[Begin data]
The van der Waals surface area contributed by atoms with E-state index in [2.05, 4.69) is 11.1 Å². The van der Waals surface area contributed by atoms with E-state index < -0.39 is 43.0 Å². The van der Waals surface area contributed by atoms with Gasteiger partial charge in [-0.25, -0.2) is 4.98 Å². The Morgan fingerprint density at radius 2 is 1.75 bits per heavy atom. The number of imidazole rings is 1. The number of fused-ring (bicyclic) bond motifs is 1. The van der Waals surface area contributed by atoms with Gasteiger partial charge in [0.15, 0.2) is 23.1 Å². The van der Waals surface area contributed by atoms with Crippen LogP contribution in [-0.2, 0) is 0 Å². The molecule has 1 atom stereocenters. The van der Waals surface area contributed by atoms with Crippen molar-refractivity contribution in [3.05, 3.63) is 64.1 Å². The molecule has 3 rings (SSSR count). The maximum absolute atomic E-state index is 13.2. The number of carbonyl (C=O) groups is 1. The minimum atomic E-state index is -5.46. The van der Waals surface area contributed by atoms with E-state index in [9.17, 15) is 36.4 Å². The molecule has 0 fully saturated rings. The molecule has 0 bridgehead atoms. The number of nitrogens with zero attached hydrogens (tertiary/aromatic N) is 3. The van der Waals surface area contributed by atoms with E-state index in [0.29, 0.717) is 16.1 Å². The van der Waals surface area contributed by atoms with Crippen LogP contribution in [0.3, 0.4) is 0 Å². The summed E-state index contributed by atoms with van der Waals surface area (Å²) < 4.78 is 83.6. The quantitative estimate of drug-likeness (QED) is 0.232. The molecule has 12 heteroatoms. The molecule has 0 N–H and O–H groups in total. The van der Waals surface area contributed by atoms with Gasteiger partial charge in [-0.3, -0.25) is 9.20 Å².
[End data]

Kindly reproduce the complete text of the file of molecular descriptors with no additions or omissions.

The van der Waals surface area contributed by atoms with E-state index in [2.05, 4.69) is 11.1 Å². The van der Waals surface area contributed by atoms with E-state index < -0.39 is 43.0 Å². The van der Waals surface area contributed by atoms with Gasteiger partial charge in [-0.25, -0.2) is 4.98 Å². The Morgan fingerprint density at radius 2 is 1.75 bits per heavy atom. The number of imidazole rings is 1. The number of fused-ring (bicyclic) bond motifs is 1. The van der Waals surface area contributed by atoms with Gasteiger partial charge in [0.15, 0.2) is 23.1 Å². The van der Waals surface area contributed by atoms with Crippen LogP contribution in [-0.2, 0) is 0 Å². The molecule has 1 atom stereocenters. The van der Waals surface area contributed by atoms with Crippen molar-refractivity contribution in [3.05, 3.63) is 64.1 Å². The molecule has 3 rings (SSSR count). The maximum absolute atomic E-state index is 13.2. The number of carbonyl (C=O) groups is 1. The minimum atomic E-state index is -5.46. The van der Waals surface area contributed by atoms with E-state index in [9.17, 15) is 36.4 Å². The molecule has 0 fully saturated rings. The molecule has 0 bridgehead atoms. The number of nitrogens with zero attached hydrogens (tertiary/aromatic N) is 3. The van der Waals surface area contributed by atoms with E-state index in [0.29, 0.717) is 16.1 Å². The van der Waals surface area contributed by atoms with Crippen LogP contribution in [0.3, 0.4) is 0 Å². The summed E-state index contributed by atoms with van der Waals surface area (Å²) < 4.78 is 83.6. The quantitative estimate of drug-likeness (QED) is 0.232. The molecule has 12 heteroatoms. The molecule has 0 N–H and O–H groups in total. The van der Waals surface area contributed by atoms with Gasteiger partial charge in [-0.3, -0.25) is 9.20 Å².